PARIS – A potentially path-breaking nuclear deal could face political trouble in Iran and the United States, but not necessarily elsewhere.
The framework deal struck April 2 between Tehran and six world powers — Britain, China, France, Germany, Russia and the United States — sets in motion efforts toward a final accord by this summer. Depending on the final terms, it could require legislative ratification.
The deal faces opposition in U.S. Congress and from hardliners in Iran, but appears to be less contentious in the other key signatory countries. Here's a look at what may await there:
If Russia signs and ratification is required, President Vladimir Putin's allies in parliament would be all but certain to provide it. Deputy Foreign Minister Sergei Ryabkov, Russia's main man at the Iran talks, said during previous negotiations that he did not think any final agreement would require parliamentary ratification.
Beijing has followed Moscow's lead during more than a decade of nuclear negotiations with Iran. The National People's Congress, China, which is subservient to the Communist leadership, is expected to quickly endorse any final deal if asked to do so.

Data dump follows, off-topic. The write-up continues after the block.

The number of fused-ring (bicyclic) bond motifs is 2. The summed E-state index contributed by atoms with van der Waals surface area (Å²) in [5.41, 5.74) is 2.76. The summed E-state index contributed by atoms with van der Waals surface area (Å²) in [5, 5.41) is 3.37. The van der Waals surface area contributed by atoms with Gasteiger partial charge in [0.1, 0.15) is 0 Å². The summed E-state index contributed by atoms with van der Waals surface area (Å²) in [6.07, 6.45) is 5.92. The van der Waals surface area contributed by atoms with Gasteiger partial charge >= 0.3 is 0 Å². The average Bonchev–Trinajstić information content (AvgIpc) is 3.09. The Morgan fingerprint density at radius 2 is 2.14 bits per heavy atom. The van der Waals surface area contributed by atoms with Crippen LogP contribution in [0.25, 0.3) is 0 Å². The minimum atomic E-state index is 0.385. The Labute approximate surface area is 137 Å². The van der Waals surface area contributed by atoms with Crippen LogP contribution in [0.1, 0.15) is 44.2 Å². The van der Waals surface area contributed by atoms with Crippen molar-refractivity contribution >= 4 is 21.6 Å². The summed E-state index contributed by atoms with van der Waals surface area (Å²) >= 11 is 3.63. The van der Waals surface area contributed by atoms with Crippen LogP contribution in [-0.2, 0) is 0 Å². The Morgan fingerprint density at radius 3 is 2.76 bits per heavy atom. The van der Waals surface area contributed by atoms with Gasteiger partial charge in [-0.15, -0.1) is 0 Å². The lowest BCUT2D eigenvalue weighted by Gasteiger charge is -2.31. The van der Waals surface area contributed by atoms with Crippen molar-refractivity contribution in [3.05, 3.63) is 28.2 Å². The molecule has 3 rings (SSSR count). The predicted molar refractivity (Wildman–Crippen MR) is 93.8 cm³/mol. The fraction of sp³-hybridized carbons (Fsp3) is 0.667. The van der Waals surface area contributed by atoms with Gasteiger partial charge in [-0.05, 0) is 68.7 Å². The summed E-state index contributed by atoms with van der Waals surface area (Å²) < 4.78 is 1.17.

The proposed deal has been broadly welcomed in Britain and is not expected to meet any resistance should a parliamentary vote be required. Foreign Secretary Michael Fallon, a Conservative, said the accord surpassed expectations from even 18 months ago and "could be a very good deal." The opposition Labour Party, which could form the next government after the country's parliamentary election on May 7, has supported the nuclear negotiations and welcomed the agreement.
President Francois Hollande's Socialist government sought tough conditions in the negotiations, but was ultimately satisfied with the framework deal. The opposition conservative party, the UMP, has welcomed the deal, as have the leading far-left party and the Greens. The French public appears to generally support the government's call for a "robust" deal. The French parliament would not need to vote on the accord.
Top figures in Germany's broad, left-right coalition government — which controls four-fifths of parliamentary seats — have publicly endorsed the deal. A final accord is not expected to need parliamentary approval in Germany.